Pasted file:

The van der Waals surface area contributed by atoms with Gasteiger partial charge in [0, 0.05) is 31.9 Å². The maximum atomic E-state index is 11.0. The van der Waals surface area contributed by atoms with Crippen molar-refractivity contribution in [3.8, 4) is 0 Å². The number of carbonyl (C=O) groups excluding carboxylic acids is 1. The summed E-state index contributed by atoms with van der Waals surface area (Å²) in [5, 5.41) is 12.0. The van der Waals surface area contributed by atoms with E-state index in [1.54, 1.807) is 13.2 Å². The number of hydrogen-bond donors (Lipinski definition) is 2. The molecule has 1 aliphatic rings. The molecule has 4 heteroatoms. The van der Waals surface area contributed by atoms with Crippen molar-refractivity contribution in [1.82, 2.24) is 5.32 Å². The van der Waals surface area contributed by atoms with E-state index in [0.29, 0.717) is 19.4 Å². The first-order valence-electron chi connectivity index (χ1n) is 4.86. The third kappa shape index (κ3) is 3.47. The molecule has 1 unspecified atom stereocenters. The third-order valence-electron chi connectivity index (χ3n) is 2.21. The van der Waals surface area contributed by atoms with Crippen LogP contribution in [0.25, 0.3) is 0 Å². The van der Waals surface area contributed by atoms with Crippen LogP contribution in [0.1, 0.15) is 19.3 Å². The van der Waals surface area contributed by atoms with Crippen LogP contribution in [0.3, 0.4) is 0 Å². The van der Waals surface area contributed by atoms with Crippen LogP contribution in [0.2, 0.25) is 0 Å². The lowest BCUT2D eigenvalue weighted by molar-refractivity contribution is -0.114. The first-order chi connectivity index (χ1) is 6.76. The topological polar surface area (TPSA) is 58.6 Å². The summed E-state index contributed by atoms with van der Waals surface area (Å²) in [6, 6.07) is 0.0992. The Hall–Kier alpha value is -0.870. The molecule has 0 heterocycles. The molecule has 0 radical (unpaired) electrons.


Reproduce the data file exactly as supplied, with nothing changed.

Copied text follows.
The van der Waals surface area contributed by atoms with Gasteiger partial charge in [0, 0.05) is 31.9 Å². The maximum atomic E-state index is 11.0. The van der Waals surface area contributed by atoms with Crippen molar-refractivity contribution in [3.8, 4) is 0 Å². The number of carbonyl (C=O) groups excluding carboxylic acids is 1. The summed E-state index contributed by atoms with van der Waals surface area (Å²) in [5, 5.41) is 12.0. The van der Waals surface area contributed by atoms with E-state index in [1.54, 1.807) is 13.2 Å². The number of hydrogen-bond donors (Lipinski definition) is 2. The molecule has 1 aliphatic rings. The molecule has 4 heteroatoms. The van der Waals surface area contributed by atoms with Crippen molar-refractivity contribution in [1.82, 2.24) is 5.32 Å². The van der Waals surface area contributed by atoms with E-state index in [0.29, 0.717) is 19.4 Å². The first-order valence-electron chi connectivity index (χ1n) is 4.86. The third kappa shape index (κ3) is 3.47. The molecule has 1 unspecified atom stereocenters. The third-order valence-electron chi connectivity index (χ3n) is 2.21. The van der Waals surface area contributed by atoms with Crippen LogP contribution in [0.25, 0.3) is 0 Å². The van der Waals surface area contributed by atoms with Crippen LogP contribution in [0.1, 0.15) is 19.3 Å². The van der Waals surface area contributed by atoms with Crippen LogP contribution in [0.3, 0.4) is 0 Å². The van der Waals surface area contributed by atoms with Crippen LogP contribution in [0.2, 0.25) is 0 Å². The lowest BCUT2D eigenvalue weighted by molar-refractivity contribution is -0.114. The first-order chi connectivity index (χ1) is 6.76. The topological polar surface area (TPSA) is 58.6 Å². The summed E-state index contributed by atoms with van der Waals surface area (Å²) in [6, 6.07) is 0.0992. The Hall–Kier alpha value is -0.870. The molecule has 0 heterocycles. The molecule has 0 radical (unpaired) electrons.